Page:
While our bodies benefit from the mineral properties of the waters, the environment contributes its richness for pleasure to be complete.
It is a fascinating thing to wish to enter the world of warm waters that spring from the mountain and suddenly to find ourselves at one of the most traditional parks in the area near Pucón. Termas de Menetúe is located in a very pleasant nook in the Araucanía region and it welcomed us with open arms.
From the moment we got in, we could perceive a relaxed atmosphere where silence prevailed. After a short chat at the front desk, we got ready to enter the circuit and enjoy the “place of baths”, the meaning of “menetúe” in the Mapudungun tongue. Amidst native trees and flowers, the various pools and attractions of the venue appeared before us.
We chose one of the two outdoor pools immersed in and mingled with the local geographical features. They boast beautiful waterfalls. We sat on a rock bed for a few minutes. The water reached our necks and made us feel pleasantly warm. A soft breeze moved the nearby huge plants.
Afterwards, we went around the surroundings, which offered comfortable armchairs made of rustic wood, up to the indoor pools. We were welcomed by a cozy space, with a lit fireplace that invited us to take a bath and then lie on one of the deck chairs to read a book. We accepted the invitation and lost track of time while we stayed there and let our body manage the necessary relaxation point.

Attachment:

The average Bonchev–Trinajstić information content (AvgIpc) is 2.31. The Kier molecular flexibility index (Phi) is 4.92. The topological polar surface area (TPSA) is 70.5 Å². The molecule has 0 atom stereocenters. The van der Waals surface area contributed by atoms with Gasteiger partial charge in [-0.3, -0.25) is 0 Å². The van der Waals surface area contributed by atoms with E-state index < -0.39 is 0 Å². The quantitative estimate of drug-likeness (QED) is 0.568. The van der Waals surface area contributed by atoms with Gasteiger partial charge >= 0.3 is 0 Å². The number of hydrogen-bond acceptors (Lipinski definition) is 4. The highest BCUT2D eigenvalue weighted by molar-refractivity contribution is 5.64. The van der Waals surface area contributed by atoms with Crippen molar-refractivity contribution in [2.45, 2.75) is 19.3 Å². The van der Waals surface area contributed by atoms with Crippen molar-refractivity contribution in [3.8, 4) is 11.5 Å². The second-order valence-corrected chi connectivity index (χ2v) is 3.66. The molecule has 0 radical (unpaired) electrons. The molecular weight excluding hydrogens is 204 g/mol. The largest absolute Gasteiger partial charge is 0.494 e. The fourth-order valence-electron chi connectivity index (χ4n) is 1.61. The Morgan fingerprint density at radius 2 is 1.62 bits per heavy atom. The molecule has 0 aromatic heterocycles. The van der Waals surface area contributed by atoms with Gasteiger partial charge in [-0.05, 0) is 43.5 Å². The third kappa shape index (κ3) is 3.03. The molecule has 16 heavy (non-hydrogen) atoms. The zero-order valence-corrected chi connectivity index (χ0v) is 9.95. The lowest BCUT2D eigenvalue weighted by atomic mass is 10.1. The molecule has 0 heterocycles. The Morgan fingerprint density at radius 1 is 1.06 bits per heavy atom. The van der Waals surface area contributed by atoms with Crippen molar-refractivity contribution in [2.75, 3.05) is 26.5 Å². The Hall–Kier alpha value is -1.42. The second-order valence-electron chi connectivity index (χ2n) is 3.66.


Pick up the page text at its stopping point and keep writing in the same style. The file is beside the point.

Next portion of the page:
See more points of interest in Pucón
Recommendations: Besides hot spring therapies, there are tours available led by expert guides both by bicycle and on foot. Take the International Road at Pucón and drive along 25 paved kilometers and 5 more made of gravel but in good condition year round. There are signs showing the way to the hot springs on the road.
Contact: Termas Menetue
a 30 Km. de Pucón (4920000) Pucón, IX Región, Chile Tel: +56 45-2441877
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Quelhue, Mapuche Hamlet
Visitors may go across hills, valleys and meadows immersed amidst trails in the native forest and clear starry skies in a shire known as Quelhue, which stands for “red soil” in the Mapuche tongue.